Who can say why an idea blossoms, but the idea of setting an internal “carbon price” to illuminate hidden costs is certainly blooming in Asia. According to the annual Carbon Pricing report by CDP, released in October, 2017, “All eyes are on Asia. Over the past year, the number of companies using an internal carbon price in China, Japan, and South Korea has increased from 170 to 281. One hundred and two Chinese companies disclosed using or planning to implement an internal carbon price in 2017—nearly doubling from 54 companies in 2015.”
Of course, the world is waiting for the launch of China’s new national cap-and-trade system, due to be announced before the end of 2017. Details are scant but it seems as though the power sector will be the first to come under the cap-and-trade program, and this alone could well make the Chinese carbon market the largest in the world.
For investors, carbon pricing is both lotus and peony. Lotus because carbon pricing glances toward infinity; and peony because of the many layers at hand.
The core goal, of course, of carbon pricing through a cap-and-trade system is to put a fixed limit on permissible greenhouse gas emissions in a given time period, issue allowances that correspond to that number of permissible tonnes, keep good track to make sure no counterfeit allowances are issued, and then ring the “start” bell. Under a cap-and-trade system, when the start bell rings, emitters covered under the system must compete to see which emitter can reach its target most cost effectively, The emitter who is most efficient may have surplus allowances to sell to competitors, who may find it more cost effective to buy those allowances than to keep trying to make direct reductions in their own systems—some fossil fuel burning facilities are too old to ever be efficient, or perhaps all easy reductions have been made and further reductions await major technological breakthroughs. Commodities traders enter the market too, buying and selling allowances that become available from emitters and keeping the market liquid. The more tonnes reduced, the more trades made, and the more breakthroughs incentivized, the better for the market and the planet.
Setting an internal carbon price enables companies whether or not they will be covered by a cap-and-trade system to gauge their potential hidden liabilities—the carbon price tags each emission. The internal carbon price also serves as a critical planning tool.
For investors and wealth managers, engaging with companies on the degree to which they are planning for climate change risk is vital. Whether a company is prepared for supply chain interruption due to increasing extreme weather or overall resilience to consumer demand for enlightened corporate behavior, can be gauged by asking one question: are you using an internal carbon price? If yes, the company has a good feel for the climate change issue. If not, the company needs to catch up and may suffer a business shock.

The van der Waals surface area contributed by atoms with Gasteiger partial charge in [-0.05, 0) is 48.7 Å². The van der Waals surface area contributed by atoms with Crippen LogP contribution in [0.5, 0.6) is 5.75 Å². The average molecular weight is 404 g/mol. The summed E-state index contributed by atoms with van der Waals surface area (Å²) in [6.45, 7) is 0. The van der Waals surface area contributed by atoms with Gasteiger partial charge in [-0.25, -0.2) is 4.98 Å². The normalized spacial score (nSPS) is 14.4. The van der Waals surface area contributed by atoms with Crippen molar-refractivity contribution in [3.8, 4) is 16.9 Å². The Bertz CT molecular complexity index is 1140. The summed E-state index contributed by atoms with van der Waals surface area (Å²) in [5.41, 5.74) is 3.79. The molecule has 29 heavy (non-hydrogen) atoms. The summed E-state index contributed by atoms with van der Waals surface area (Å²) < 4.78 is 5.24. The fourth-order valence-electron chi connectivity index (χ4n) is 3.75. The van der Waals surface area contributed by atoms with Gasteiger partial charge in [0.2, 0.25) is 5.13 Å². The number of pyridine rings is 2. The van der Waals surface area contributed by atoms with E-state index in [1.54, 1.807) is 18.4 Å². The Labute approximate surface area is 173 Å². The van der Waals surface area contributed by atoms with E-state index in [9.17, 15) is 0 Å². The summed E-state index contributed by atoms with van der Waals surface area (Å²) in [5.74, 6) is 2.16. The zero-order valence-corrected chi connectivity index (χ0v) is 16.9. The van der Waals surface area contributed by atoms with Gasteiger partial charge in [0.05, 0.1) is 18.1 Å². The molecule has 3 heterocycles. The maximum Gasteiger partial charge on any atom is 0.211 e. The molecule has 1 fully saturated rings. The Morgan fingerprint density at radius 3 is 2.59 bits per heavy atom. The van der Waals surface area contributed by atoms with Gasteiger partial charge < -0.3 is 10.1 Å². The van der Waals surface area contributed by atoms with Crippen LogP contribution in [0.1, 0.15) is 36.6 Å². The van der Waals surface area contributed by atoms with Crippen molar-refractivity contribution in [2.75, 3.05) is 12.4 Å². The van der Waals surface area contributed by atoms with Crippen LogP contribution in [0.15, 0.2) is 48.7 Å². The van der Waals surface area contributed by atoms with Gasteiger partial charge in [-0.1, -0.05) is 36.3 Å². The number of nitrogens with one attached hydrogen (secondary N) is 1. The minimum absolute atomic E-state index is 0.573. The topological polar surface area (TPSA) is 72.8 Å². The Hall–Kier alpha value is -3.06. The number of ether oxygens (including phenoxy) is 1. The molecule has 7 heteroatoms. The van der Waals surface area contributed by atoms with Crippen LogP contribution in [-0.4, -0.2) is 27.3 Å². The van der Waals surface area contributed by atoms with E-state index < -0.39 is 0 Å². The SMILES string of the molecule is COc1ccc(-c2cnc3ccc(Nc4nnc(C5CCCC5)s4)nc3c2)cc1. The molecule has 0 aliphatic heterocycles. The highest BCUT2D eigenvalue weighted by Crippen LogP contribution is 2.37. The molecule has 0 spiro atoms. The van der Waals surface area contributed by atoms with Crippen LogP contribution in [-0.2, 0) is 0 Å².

Other interesting findings from the CDP report are:
“…Four years of steady growth of internal carbon pricing: From 150 global companies in 2014, the number has steadily grown to over 1,300 companies in 2017— including more than 100 Fortune Global 500 companies with collective annual revenues of about US$7 trillion—disclosing that they are using an internal carbon price or plan to do so within the next two years.
Companies use an internal carbon price to achieve different objectives. Companies disclose a variety of reasons for using an internal carbon price: to reveal hidden carbon risks and opportunities, or even as a deliberate tool to transition to a low-carbon business model. The most effective way to embed this into business practice depends on the objective a company is seeking to achieve.
It is not clear whether companies are prepared for the medium- to long-term. Only 15% of companies that use an internal carbon price to stress test their investments and operations disclose assumptions that the price level will increase over time, while the remaining 85% assumes a static price, or do not disclose their practice. Further, very few companies disclose price assumptions past 2025, although the ROI period for the assets of certain energy-intensive sectors extends far beyond this range.”
Of course, investors have their own yardsticks to use when gauging risk, and carbon pricing is only one indicator. However, the unprecedented increases in use of internal carbon prices do indicate a growing and likely irreversible consensus that, at the least, climate change is a potentially major and serious disruptor to business and social cohesion. In the United States, due to the series super-strong hurricanes that battered Houston and other cities along the Gulf of Mexico in October, 2017, 1.5 million people who had a job could not get to work during that month, the largest employment disruption in the U.S. in two decades. And Hong Kong itself had experienced a dangerous and very disruptive typhoon only weeks before. Not all these erratic events can be attributed to overall climate change trends, but the rise in ocean temperatures is not debatable: warmer oceans feed energy into developing storms, adding much more destructive power.
Lotus or peony, poets may debate. But, regardless, carbon pricing and pricing environmental destruction in general can help protect the garden we call earth.BM